Some have expressed concern that compensating reviewers for their time will result in the loss of objectivity and honesty, but this fear is based on a very shortsighted perspective. Researchers and publishers do not come to us for glowing reviews; they come to us for honest assessments. Accordingly, we happily pay reviewers for comprehensive, thoughtful reviews regardless of the reviewer’s overall opinion of the work. Our future hinges on our ability to consistently provide this honest feedback to the research community, and because we are not a publisher, there is no financial incentive to bias our reviews or reviewer selection towards positive opinions.
One of the other concerns regarding compensating reviewers is the associated cost to the system. We have found that 15 million hours of researcher’s time is lost each year to performing redundant reviews (and under the current system that number will grow). However, the costs associated with having this amount of time distracting researchers from their primary mission seems to be willfully ignored in the discussion of compensating reviewers. “Free peer review” isn’t free, it is simply paid for in a different currency. This is one of the primary motivations behind Rubriq: if a standardized, in-depth review is performed and it is transferable from journal to journal, then costs associated are apparent and only paid for once. In addition, this system is not simply pulling money from the research community, but is also putting compensation back into the hands of the researchers in the community that are performing the evaluations.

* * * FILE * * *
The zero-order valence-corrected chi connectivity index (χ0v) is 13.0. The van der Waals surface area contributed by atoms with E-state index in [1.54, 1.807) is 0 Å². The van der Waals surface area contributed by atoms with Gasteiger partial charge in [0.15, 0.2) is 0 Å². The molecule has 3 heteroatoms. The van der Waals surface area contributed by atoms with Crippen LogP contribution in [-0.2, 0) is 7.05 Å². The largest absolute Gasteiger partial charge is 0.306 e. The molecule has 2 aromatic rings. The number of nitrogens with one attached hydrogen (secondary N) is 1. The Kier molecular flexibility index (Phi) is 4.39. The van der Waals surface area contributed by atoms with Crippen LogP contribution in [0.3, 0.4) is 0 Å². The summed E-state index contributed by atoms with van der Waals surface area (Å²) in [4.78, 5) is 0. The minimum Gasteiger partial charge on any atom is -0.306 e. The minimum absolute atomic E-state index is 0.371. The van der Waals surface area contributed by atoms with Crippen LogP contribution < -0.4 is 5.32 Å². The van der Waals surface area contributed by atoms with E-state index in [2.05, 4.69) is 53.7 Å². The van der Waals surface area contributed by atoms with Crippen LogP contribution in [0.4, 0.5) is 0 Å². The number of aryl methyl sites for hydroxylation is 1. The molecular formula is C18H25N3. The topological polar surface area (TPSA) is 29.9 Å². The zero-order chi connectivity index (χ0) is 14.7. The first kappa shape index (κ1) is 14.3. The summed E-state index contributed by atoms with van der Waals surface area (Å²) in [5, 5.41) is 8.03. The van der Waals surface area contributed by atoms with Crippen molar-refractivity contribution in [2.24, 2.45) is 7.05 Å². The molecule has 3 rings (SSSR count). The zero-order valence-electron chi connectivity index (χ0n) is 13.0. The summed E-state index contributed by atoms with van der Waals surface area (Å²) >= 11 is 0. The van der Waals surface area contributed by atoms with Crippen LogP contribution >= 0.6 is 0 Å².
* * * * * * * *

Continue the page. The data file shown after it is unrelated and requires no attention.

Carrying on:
My favorite quotable from the Elsevier post was “… as editors, we shouldn’t believe that the performance of our journals is something we can’t change. We can greatly improve the quality of our journals’ review process through simple policy changes and active editorial management.”
I hope more journal editors adopt this attitude because it could be one of the most impactful and meaningful shifts for the industry. When journals treat all authors as valuable customers and act accordingly to improve services, I think everyone wins. Overall these articles offer a nice validation of our efforts at Rubriq, confirming that we can improve turnaround speed without sacrificing quality. We welcome your comments or questions.
Lisa Pautler, Rubriq | email@example.com